An HTML5 canvas Flood Fill that doesn’t kill the browser

I took the longest time implementing the fill toolΒ  on Mandalagaba. How hard could it be? Recurse through pixels looking for a color and update them to a new color.

While this method certainly works and is easy to implement, it is also extremely slow. Slow in a way that hangs the browser, yielding infamous messages from the browser.

Here we’ll take a look at various Javascript flood fill implementations along with their drawbacks. Jump to #4 if you are only interested in the best one.

2018-10-04 – edit – added fill algorithm #5 which proposes an alternate approach to filling pixel by pixel. Depending on your project it may or may not serve your needs better.

In all cases, the code is available in the example iframe, look for the function flood_fill.

1. Simple Recursive

Not much to explain here, we simply recursively call the function on adjacent pixels when they match the color we are trying to fill over.

Click to change color / pop-out link

It’s reasonably fast but the problem with this one is that any fill area slightly large yields too much recursion which breaks subsequent JS. This Canvas box is 200x200px and at 300x300px, Firefox complained about:It’s easy to see how this implementation will not satisfy a reasonably featured paint program. Even if your browser let you stack more function on the heap, I would bet it would lead to slowness.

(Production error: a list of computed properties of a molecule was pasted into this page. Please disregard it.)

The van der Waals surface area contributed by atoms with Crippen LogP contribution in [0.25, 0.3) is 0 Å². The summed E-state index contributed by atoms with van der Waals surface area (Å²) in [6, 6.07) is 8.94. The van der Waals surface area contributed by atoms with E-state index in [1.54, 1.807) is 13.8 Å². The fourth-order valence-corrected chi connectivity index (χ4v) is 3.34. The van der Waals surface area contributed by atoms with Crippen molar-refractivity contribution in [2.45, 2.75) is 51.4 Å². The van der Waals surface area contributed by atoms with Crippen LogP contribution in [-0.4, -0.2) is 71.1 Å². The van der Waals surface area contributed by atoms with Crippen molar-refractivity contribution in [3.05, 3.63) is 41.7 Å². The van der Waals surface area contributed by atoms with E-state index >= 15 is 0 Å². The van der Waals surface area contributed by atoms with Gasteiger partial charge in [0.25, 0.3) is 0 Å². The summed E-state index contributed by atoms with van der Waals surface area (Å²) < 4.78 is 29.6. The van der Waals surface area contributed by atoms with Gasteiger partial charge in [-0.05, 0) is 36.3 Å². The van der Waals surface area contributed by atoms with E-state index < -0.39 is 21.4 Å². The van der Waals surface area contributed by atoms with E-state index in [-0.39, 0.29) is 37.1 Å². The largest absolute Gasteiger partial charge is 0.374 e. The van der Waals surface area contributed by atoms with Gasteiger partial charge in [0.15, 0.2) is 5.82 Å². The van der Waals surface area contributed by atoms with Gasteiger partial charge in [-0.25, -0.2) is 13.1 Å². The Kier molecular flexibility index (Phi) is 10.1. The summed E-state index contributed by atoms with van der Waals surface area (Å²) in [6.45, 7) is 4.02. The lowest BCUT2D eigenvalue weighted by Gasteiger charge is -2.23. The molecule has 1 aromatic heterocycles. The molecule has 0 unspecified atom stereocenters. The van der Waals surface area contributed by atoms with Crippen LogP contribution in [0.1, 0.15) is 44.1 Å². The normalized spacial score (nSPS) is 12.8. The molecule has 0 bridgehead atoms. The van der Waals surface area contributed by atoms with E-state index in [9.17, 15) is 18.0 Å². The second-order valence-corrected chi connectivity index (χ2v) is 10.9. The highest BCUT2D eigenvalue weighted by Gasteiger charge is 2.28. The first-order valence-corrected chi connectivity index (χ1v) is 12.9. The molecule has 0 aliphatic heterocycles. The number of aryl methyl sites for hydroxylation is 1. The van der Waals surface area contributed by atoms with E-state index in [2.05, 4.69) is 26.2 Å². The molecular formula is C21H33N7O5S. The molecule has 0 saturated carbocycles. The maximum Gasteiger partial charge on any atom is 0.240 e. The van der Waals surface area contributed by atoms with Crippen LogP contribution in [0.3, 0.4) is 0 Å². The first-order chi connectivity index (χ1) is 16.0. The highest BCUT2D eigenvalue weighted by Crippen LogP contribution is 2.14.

2. Iterative

We simply take the previous idea of looking at adjacent pixels and filling them, and make it iterative instead so the function calls don’t get stacked to a ceiling.

Click to change color / pop-out link

The problem with this is is that is is sloooow. So slow it stalls browser. Most of time is spent having to keep track of pixels_stack. Recursion doesn’t have that need but as we’ve seen, it has other issues.

3. Recursive-Iterative (AKA catch-your-breath iterative)

This is a twist on #2 which every so often, recurses on itself via a setTimeout to let the browser catch it breath a little. It also yields a cool visual effect.

Click to change color / pop-out link

I really like the visual effect, and it makes the slowness tolerable. But the issue is that Mandalagaba has a network engine and allows for re-rendering of one’s work. So synchronization is a big deal, and you know what makes synchronization easy? Not having to worry about it.

So as long as I can help it, my life is a lot easier if the operations the users can perform are atomic. Operations need to be able to be processed one after the other counting on the fact that the ones that came before have completed.

The first 2 solutions are atomic but suck; this 3rd one, however cool it may be, isn’t.

4. The Holy Grail

I’m not sure where this algorithm originated from, but I’ve gotten to know it on this web page which explains it very well (with GIFs!). It is iterative and goes about finding pixels to fill in a much smarter way.

Click to change color / pop-out link